Living room ©Justin Botros
Q - Tell us about your experience when you first bought the house?
I had remodeled my last home, which was nearby for 20 years, and started looking for my next project about ten years ago. In 2019 I happened to pass by the for sale sign on this house, and after taking a look at it, I started having dreams that I lived here. Everything about this house felt right to me, even though it needed work. So when we first bought it, it was because we knew we were going to remodel it, which was incredibly exciting. Most people buy houses because they are dying to live in them; I bought mine because I was dying to tear it apart.
We moved in upon the closing to explore and understand how it felt to live here before finalizing the architecture decisions and plans. So, we spent a lot of initial time thinking about how we wanted to transform the house.
Q - What did you want to change about the house?
The first thing on our list was to redo the bathroom, as it was never functional. The tiles in the bathroom were pink, and the shower pan leaked. The next issue was that the kitchen was so teeny – we needed it to be about double the size since I love to cook. We also wanted to change the kitchen layout to make it more functional and increase cooking efficiency.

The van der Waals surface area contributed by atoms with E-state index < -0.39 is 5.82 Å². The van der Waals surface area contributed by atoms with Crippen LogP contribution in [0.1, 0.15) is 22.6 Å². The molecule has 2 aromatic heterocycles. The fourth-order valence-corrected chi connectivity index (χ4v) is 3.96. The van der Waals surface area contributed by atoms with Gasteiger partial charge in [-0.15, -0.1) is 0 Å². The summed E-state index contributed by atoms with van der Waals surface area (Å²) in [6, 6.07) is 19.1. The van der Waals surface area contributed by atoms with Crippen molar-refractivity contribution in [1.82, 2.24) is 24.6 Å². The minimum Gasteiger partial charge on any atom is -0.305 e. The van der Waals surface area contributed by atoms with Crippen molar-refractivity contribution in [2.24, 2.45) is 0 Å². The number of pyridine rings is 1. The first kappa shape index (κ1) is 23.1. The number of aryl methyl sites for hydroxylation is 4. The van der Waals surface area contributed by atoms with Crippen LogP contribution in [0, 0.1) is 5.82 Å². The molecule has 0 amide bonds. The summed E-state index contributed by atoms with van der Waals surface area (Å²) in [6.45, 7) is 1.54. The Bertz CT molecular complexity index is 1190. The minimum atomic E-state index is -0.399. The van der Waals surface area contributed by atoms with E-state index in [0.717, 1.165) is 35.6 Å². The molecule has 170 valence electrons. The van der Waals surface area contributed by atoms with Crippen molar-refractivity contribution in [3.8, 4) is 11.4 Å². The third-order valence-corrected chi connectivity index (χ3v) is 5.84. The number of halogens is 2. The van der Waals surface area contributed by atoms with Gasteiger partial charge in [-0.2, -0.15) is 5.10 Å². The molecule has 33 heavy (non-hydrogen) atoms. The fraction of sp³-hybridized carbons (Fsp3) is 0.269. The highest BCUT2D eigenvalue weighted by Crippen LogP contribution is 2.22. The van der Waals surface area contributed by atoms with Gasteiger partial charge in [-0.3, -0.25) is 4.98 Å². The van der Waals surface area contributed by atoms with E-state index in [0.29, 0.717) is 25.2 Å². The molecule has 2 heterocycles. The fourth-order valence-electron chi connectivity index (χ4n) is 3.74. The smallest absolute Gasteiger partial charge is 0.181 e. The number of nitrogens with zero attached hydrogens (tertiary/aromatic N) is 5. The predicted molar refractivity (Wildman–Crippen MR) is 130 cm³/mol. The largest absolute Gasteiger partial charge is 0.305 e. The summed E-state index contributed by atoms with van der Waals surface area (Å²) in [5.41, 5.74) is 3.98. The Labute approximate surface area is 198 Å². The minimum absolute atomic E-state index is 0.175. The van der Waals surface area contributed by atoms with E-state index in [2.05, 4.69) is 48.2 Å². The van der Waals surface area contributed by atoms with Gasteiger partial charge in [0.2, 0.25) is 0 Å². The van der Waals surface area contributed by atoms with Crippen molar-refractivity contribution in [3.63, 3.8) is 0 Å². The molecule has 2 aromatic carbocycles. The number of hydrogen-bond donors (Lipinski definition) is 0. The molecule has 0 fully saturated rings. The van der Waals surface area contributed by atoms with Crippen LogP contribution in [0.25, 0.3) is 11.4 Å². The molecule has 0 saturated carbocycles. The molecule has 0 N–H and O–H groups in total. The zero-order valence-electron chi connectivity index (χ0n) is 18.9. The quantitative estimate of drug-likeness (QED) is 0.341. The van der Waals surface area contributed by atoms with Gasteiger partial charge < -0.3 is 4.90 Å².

The downstairs was practically useless. There was one giant narrow room from one end of the house to the other. Behind that room, there was a workshop and laundry area with no finished floors and one room that had a mound of dirt. Every change was to increase the functionality and the livability of the house. The motto was to have a definite use and purpose for each space to maximize what we had.
Q - How did you go about finding an architect? What made you confident that Ogle Designs was the right fit for you?
I was working on a flip for a client, and William was the architect on that project. While working with him, I knew then and there that we could be sure that William was the person we wanted to work with at our home. I had already gotten to go through the whole design process and saw how William functioned from initial conversations to the execution of the project.
While we worked together, it was evident that William cared about the house like his own without losing our voice. It is crucial to walk that fine line of caring about the architecture while balancing the client's needs.